Crop simulation models have been used widely to describe systems and processes at the level of the genotype, the crop, the farming system, the region, and the global environment, but examples of how the use of such models has benefited poor people in developing countries are limited. There is, therefore, an urgent need to make the use of models in research more relevant to problems in the real world and to find effective means of disseminating the results from work using models to the potential beneficiaries.To achieve this, we believe that there must be a shift in the thinking
of crop/soil modelers toward making people more center stage and toward
a more problem-solving approach. This means researchers must think of
the real problems faced by ordinary people in developing countries and
construct and apply their models to contribute to solving these
problems. For this to be effective, modelers need to define clearly who
are the end users of their models and to enter into dialogue with these
people so that the final product is tailored to their needs.
There appear to be two opposite directions in which further crop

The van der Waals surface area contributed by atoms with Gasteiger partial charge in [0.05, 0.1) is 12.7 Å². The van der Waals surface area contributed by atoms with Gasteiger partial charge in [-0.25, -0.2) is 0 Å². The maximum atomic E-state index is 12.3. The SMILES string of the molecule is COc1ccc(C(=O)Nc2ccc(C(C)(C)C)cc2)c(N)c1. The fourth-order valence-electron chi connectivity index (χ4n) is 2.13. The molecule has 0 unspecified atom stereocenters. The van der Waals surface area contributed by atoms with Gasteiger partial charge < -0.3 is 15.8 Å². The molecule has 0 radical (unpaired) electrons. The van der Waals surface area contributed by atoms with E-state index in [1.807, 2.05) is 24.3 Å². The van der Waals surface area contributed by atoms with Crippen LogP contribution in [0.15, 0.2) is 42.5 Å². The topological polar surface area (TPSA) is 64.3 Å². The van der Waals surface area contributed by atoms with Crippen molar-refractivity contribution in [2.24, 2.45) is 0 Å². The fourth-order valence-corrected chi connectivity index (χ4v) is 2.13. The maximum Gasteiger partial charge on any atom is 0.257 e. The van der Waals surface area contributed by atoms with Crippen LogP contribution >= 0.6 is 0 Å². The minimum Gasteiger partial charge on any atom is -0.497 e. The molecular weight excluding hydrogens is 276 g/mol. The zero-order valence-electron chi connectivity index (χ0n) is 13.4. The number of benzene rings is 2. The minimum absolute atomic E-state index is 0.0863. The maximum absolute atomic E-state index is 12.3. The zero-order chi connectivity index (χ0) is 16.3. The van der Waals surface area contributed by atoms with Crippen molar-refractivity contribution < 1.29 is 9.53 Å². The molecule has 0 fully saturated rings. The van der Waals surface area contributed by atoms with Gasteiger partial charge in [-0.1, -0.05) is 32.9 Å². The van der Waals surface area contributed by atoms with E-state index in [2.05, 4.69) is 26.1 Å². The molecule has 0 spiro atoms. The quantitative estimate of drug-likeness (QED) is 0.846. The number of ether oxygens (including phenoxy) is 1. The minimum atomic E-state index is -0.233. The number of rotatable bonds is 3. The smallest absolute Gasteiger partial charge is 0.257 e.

modeling research can develop. On the one hand, in response to the
rapidly expanding field of genomics, links between information at the
gene level and performance at the phenotype level need to be
established, and methodologies to do this must be developed. Such models
will have the potential to contribute to enhancing the efficiency of
crop improvement programs worldwide by providing more efficient ways of
identifying and evaluating desirable characteristics for specific plant
breeding goals. On the other hand, crop models need to be incorporated
into higher order systems such as the whole farm, catchment, or region.
Some progress has already been made in linking crop growth models with
other physical process models to improve our understanding of how
changes in agricultural systems influence overall environmental impacts.
However, the role of people in these systems also needs to be made
explicit so that the day-to-day decisions that they make to sustain and
improve their livelihoods and the influence these decisions have on
their environment and natural resource base can be taken into account.
Advances in Agronomy (2002) 76 31-124 [DOI: 10.1016/S0065-2113(02)76003-3]
Application of crop/soil simulation models in tropical agricultural systems.